The exact diagnostic workup for CUPS remains a matter of debate. Examination under anesthesia is mandatory, but biopsy procedures are variable. Because a significant percentage of CUPS arise from the palatine tonsil [14], a typical recommendation is that an ipsilateral tonsillectomy be included in the standard workup [2, 3, 57]. However, a case series published by Koch et al. [8] found that the incidence of bilateral tonsillar cancers approaches 10%, leading to a recommendation for routine diagnostic bilateral tonsillectomy based on the goals of early control of all primary disease [5], avoidance of radiation to healthy tissues [3, 6], improved surveillance ability [6], and improved overall success rates [9, 10]. Yet despite probable benefit in a select number of patients, the practice of bilateral tonsillectomy remains controversial.

The optimal imaging workup likewise remains undefined. A retrospective review found that PET/CT was superior to CT, MRI or whole body PET in primary site detection [9]. Compared to CT alone, PET/CT has higher sensitivity [4, 11], higher negative predictive value [4], and comparable [11] or inferior specificity [4] in the investigation of head and neck CUPS. Studies have estimated that the sensitivity of PET/CT may range from 66–87.5% with a specificity of 70–92.9% [4, 1113]. A positive predictive value of 88.8% has been reported [12].

A retrospective review by Cianchetti et al. [7] included a proposed diagnostic algorithm for CUPS of the head and neck, including a complete physical exam, CT and/or MRI, panendoscopy with biopsies, PET/CT based on “indeterminate findings,” and unilateral or bilateral tonsillectomy in patients with extant lymphoid tissue [7]. In contrast, some authors have advocated for upfront PET/CT in order to direct the choice of biopsy sites at the time of panendoscopy, thereby increasing accuracy in detecting singular or synchronous primary cancers [14, 15]. We agree with the latter recommendation.

Of note, this patient was a lifelong nonsmoker and showed strong immunohistochemical staining for p16, consistent with association with high-risk human papillomavirus infection [16]. HPV-related oropharyngeal cancers treated with chemoradiation carry a superior prognosis, which is retained despite traditional indicators of aggressiveness such as regional nodal metastasis [17, 18]. One report did not find an increased propensity for bilateral tonsillar cancer in specimens that were positive for p16 immunohistochemistry and HPV-16 in situ hybridization [19]. However, other reports have speculated on the possibility of HPV-related field cancerization in Waldeyer’s ring [20] or an HPV-related predisposition to the development of bilateral disease spread [21].

Finally, PET/CT findings may result in changes to staging or alteration of radiation therapy target volumes [13, 2224]. A large prospective, blinded study specifically noted changes to the gross tumor volume, the extent of regional disease, the prescribed dose of radiation and/or the selection of treatment modality, leading to nearly a third of the patients’ management being significantly altered [22]. One study found higher control rates and favorable toxicity profiles when utilizing PET/CT to guide radiotherapy [25].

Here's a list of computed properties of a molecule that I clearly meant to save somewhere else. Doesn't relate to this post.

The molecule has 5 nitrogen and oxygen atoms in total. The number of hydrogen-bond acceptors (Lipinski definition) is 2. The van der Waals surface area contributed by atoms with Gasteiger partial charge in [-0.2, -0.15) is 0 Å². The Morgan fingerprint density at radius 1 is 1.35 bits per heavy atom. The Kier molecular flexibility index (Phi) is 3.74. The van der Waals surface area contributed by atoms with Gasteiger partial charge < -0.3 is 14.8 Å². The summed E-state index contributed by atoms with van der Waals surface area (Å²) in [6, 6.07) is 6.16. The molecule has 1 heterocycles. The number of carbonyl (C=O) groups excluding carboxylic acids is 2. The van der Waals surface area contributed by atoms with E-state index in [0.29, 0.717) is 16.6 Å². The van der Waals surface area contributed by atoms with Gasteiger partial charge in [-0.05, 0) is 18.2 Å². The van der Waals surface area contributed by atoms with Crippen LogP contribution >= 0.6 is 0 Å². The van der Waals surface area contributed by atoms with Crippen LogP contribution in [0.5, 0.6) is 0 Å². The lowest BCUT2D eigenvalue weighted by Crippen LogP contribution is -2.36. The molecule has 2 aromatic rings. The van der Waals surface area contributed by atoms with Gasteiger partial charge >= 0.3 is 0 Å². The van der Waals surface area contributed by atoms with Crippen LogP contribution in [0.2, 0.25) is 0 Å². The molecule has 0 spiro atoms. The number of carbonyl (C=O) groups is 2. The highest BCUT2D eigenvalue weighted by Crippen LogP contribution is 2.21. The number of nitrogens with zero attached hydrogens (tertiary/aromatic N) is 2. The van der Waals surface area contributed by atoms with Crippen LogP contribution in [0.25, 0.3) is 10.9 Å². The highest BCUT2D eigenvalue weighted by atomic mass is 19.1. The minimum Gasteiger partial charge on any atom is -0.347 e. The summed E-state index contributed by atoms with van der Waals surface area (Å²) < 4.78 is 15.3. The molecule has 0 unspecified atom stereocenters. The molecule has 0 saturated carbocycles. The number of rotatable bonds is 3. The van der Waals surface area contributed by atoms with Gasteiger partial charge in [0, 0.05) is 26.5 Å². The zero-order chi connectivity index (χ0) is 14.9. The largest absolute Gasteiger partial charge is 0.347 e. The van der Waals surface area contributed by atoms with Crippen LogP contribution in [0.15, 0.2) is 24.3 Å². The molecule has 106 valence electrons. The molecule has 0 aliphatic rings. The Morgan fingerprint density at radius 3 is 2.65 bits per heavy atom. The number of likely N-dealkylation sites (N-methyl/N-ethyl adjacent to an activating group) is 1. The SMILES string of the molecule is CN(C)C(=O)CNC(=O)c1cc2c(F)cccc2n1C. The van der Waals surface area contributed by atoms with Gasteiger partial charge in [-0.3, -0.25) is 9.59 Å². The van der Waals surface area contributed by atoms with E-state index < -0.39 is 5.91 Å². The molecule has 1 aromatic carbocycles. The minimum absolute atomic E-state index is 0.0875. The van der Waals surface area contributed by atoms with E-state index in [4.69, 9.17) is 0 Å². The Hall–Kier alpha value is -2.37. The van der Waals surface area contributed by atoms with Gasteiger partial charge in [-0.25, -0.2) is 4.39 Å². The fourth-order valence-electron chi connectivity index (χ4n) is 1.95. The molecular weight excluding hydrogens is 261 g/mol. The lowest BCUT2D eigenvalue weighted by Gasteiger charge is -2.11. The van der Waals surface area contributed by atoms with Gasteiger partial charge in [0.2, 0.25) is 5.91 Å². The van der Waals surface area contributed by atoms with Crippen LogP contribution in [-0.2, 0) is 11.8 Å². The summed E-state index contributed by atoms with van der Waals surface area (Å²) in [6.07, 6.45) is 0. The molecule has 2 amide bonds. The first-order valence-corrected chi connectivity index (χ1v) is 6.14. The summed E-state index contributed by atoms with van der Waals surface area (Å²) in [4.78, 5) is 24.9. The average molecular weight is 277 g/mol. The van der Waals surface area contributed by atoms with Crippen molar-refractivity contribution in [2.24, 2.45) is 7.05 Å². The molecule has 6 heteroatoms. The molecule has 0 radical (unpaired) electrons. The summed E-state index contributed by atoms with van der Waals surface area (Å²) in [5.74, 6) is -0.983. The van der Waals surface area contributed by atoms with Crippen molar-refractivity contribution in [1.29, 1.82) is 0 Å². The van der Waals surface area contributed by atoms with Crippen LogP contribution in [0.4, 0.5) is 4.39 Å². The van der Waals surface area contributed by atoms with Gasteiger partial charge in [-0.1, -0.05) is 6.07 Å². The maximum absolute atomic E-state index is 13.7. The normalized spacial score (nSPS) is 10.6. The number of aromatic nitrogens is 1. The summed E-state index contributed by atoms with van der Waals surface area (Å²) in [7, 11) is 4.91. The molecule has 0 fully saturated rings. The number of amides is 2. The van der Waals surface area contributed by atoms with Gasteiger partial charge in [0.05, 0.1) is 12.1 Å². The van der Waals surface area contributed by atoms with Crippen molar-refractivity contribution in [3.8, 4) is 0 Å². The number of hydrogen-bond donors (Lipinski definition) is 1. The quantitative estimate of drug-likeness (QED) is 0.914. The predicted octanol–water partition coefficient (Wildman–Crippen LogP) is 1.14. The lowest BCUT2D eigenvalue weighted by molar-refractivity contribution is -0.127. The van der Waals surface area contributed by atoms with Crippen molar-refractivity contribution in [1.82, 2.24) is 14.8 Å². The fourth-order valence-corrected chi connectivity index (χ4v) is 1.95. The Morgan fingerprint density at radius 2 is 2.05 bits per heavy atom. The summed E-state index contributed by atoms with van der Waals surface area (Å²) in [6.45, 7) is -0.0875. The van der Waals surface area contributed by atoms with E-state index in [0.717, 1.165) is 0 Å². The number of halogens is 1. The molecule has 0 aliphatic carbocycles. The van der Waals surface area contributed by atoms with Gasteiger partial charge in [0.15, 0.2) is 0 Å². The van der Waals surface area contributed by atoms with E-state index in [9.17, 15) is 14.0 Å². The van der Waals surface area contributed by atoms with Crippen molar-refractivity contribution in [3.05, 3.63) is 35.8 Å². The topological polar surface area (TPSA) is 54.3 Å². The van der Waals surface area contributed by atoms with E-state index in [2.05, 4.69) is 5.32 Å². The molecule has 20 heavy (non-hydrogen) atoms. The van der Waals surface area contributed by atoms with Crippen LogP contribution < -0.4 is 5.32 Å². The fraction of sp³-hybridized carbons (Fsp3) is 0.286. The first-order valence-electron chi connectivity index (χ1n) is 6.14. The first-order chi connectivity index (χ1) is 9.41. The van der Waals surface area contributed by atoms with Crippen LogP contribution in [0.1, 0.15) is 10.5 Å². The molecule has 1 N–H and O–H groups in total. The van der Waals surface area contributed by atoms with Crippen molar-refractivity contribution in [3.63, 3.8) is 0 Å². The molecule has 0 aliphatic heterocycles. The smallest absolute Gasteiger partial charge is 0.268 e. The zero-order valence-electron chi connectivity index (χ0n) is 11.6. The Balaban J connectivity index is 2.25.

Oncologists should be aware of the limitations of PET/CT in cases of head and neck CUPS. A high rate of false positive findings with PET/CT in the postoperative and preradiotherapy period has been shown [26]. Conditions such as infection, healing, or localized inflammatory processes as well as foreign bodies (catheters, prostheses) have been shown to produce false positive results on PET/CT [27]. Though rare, the so-called “sarcoid-like reaction to malignancy” should be considered when interpreting PET/CT [28]. F-18 fluorothymidine may have an advantage over F-18 fluorodeoxyglucose PET/CT scans for distinguishing sarcoidosis from malignancy [29].

Most importantly, the value of obtaining imaging studies of appropriate quality and technique should not be understated. While PET alone may be adequate for CUPS workup [30], other studies have found higher rates of sensitivity for PET/CT in identifying the primary site (up to 67%) as compared to historical rates reported from PET alone [31, 32], or with either PET or CT alone [33]. In the latter study, the imaging was interpreted by a team comprised of a nuclear medicine physician and a diagnostic radiologist [33]. Given the major changes in staging and therapy that result from identification of one or more head and neck primary sites, at our institution we recommend a dual-modality fused PET/CT including a diagnostic-quality head and neck contrast-enhanced CT, as part of the standard CUPS workup, ideally obtained prior to endoscopy and directed biopsies and/or bilateral tonsillectomy. We recommend evaluation by both a nuclear medicine and neuroradiology specialist to maximize the interpretative yield.

4. Conclusions

Skilled anatomic interpretation of PET/CT imaging led to the correct diagnosis of bilateral synchronous tonsillar squamous cell carcinoma. This case illustrates the expanding applications of PET/CT for head and neck cancer including the identification of occult or synchronous primaries in CUPS, detection of metastasis, and radiotherapy target identification. A properly executed PET/CT can greatly assist in the initial workup of patients with head and neck CUPS.

Conflict of Interests

The authors declare that there is no conflict of interests.